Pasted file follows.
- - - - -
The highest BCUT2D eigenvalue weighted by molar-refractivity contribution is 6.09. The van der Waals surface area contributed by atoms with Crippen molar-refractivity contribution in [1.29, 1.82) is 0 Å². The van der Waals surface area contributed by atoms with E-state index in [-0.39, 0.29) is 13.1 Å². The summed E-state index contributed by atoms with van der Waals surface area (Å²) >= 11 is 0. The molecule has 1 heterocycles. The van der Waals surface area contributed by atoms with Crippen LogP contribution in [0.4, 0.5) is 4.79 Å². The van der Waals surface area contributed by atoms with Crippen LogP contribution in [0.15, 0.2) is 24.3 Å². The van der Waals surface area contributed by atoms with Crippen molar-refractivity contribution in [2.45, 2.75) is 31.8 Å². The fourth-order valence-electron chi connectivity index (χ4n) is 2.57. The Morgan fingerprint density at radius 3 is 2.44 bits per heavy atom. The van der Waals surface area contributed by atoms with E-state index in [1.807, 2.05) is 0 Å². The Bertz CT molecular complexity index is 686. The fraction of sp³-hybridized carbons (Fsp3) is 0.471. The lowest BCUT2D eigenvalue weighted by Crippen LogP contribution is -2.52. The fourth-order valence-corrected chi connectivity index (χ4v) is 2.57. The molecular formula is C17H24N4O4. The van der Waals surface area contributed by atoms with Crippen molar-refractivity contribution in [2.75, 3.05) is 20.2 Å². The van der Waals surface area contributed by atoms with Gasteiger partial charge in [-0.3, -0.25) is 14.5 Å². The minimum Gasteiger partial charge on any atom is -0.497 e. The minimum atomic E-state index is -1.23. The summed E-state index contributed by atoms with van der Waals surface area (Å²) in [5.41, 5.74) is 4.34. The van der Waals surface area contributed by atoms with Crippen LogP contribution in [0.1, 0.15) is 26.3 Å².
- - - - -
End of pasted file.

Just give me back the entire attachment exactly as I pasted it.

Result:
The highest BCUT2D eigenvalue weighted by molar-refractivity contribution is 6.09. The van der Waals surface area contributed by atoms with Crippen molar-refractivity contribution in [1.29, 1.82) is 0 Å². The van der Waals surface area contributed by atoms with E-state index in [-0.39, 0.29) is 13.1 Å². The summed E-state index contributed by atoms with van der Waals surface area (Å²) >= 11 is 0. The molecule has 1 heterocycles. The van der Waals surface area contributed by atoms with Crippen LogP contribution in [0.4, 0.5) is 4.79 Å². The van der Waals surface area contributed by atoms with Crippen LogP contribution in [0.15, 0.2) is 24.3 Å². The van der Waals surface area contributed by atoms with Crippen molar-refractivity contribution in [2.45, 2.75) is 31.8 Å². The fourth-order valence-electron chi connectivity index (χ4n) is 2.57. The Morgan fingerprint density at radius 3 is 2.44 bits per heavy atom. The van der Waals surface area contributed by atoms with E-state index in [1.807, 2.05) is 0 Å². The Bertz CT molecular complexity index is 686. The fraction of sp³-hybridized carbons (Fsp3) is 0.471. The lowest BCUT2D eigenvalue weighted by Crippen LogP contribution is -2.52. The fourth-order valence-corrected chi connectivity index (χ4v) is 2.57. The molecular formula is C17H24N4O4. The van der Waals surface area contributed by atoms with Crippen molar-refractivity contribution in [2.75, 3.05) is 20.2 Å². The van der Waals surface area contributed by atoms with Gasteiger partial charge in [-0.3, -0.25) is 14.5 Å². The minimum Gasteiger partial charge on any atom is -0.497 e. The minimum atomic E-state index is -1.23. The summed E-state index contributed by atoms with van der Waals surface area (Å²) in [5.41, 5.74) is 4.34. The van der Waals surface area contributed by atoms with Crippen LogP contribution in [0.1, 0.15) is 26.3 Å².